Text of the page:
A member of the Maryland House of Delegates, Donald H. Dwyer Jr., has indicated that he will enter a plea of guilty to criminal charges of boating while intoxicated. The decision was made as part of a plea deal that will prevent the legislator from being incarcerated.
The arrangement still must be scrutinized and approved by the trial judge. The charge grew out of a boating accident the defendant was involved in during August of 2012, in which a total of seven people suffered various injuries. Four other criminal charges initially lodged against the defendant are going to be dismissed as part of the plea agreement.
At the time of the accident, police claimed that the defendant's blood alcohol level registered triple the allowable limit. The defendant's attorney asserted, however, that his client was not responsible for the accident itself. Initially, both he and a second boat operator were charged with a violation of the equivalent of the "rules of the road" for navigation on water.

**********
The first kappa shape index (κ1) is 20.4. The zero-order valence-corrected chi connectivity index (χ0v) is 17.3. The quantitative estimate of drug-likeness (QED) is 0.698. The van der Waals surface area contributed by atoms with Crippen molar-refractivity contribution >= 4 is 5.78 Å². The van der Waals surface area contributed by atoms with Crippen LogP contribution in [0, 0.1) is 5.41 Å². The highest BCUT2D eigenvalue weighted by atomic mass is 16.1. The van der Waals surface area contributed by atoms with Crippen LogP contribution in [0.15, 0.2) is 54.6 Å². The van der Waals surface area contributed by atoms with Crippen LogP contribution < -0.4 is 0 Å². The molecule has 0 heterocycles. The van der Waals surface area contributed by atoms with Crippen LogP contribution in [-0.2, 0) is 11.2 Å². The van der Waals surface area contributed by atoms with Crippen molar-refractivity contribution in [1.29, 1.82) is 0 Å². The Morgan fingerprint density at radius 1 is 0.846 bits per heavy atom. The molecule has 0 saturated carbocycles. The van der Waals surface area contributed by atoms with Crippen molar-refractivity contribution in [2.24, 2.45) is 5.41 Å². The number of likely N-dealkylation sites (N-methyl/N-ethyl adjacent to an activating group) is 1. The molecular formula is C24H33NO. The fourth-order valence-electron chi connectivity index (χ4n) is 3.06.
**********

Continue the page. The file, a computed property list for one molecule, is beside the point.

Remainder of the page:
The defendant has placed himself in an alcohol treatment program with a six month duration. The intoxicated boating charge carries with it penalties that can be as much as a full year of incarceration and a fine as high as $1,000. All charges lodged against the legislator were classified as misdemeanors and none were related in any way to his legislative duties. Accordingly, they did not cause him to lose his job.
Intoxicated boating charges, like intoxicated driving charges, can be defended against on a variety of grounds. In some instances, a plea arrangement can also be worked out if it appears to be in the best interest of the defendant under the circumstances. Given the possibly harsh consequences of a drunk boating or drunk driving conviction, people facing such charges are well advised to consult with an experienced criminal defense attorney at the earliest possible time.
Source: The Washington Post, "Maryland delegate Dwyer will plead guilty to drunken boating charge, lawyer says" John Wagner, May. 13, 2013